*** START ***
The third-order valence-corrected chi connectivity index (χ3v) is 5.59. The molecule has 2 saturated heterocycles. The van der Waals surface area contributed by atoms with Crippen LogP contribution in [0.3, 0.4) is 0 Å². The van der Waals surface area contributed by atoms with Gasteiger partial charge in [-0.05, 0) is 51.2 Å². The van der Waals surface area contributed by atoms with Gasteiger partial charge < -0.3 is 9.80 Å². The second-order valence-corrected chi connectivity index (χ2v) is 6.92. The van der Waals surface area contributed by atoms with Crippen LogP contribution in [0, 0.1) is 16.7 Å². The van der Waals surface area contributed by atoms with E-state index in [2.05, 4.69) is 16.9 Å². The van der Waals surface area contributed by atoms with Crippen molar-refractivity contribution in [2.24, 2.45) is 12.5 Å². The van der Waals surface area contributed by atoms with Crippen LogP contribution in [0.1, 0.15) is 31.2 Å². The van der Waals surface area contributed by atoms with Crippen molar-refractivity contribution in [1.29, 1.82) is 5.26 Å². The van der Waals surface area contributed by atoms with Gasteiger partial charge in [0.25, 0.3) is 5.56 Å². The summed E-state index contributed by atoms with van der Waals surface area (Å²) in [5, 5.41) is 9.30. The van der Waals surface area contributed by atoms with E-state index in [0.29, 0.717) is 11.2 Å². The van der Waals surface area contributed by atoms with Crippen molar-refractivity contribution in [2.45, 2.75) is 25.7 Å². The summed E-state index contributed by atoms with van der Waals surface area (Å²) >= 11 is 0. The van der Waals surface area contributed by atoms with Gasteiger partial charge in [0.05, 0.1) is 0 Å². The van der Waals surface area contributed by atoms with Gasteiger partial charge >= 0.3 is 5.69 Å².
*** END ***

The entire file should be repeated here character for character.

The third-order valence-corrected chi connectivity index (χ3v) is 5.59. The molecule has 2 saturated heterocycles. The van der Waals surface area contributed by atoms with Crippen LogP contribution in [0.3, 0.4) is 0 Å². The van der Waals surface area contributed by atoms with Gasteiger partial charge in [-0.05, 0) is 51.2 Å². The van der Waals surface area contributed by atoms with Gasteiger partial charge < -0.3 is 9.80 Å². The second-order valence-corrected chi connectivity index (χ2v) is 6.92. The van der Waals surface area contributed by atoms with Crippen LogP contribution in [0, 0.1) is 16.7 Å². The van der Waals surface area contributed by atoms with E-state index in [2.05, 4.69) is 16.9 Å². The van der Waals surface area contributed by atoms with Crippen molar-refractivity contribution in [2.24, 2.45) is 12.5 Å². The van der Waals surface area contributed by atoms with Crippen LogP contribution in [0.1, 0.15) is 31.2 Å². The van der Waals surface area contributed by atoms with Crippen molar-refractivity contribution in [1.29, 1.82) is 5.26 Å². The van der Waals surface area contributed by atoms with Gasteiger partial charge in [0.25, 0.3) is 5.56 Å². The summed E-state index contributed by atoms with van der Waals surface area (Å²) in [5, 5.41) is 9.30. The van der Waals surface area contributed by atoms with E-state index in [0.29, 0.717) is 11.2 Å². The van der Waals surface area contributed by atoms with Crippen molar-refractivity contribution in [2.45, 2.75) is 25.7 Å². The summed E-state index contributed by atoms with van der Waals surface area (Å²) >= 11 is 0. The van der Waals surface area contributed by atoms with Gasteiger partial charge in [0.05, 0.1) is 0 Å². The van der Waals surface area contributed by atoms with Gasteiger partial charge >= 0.3 is 5.69 Å².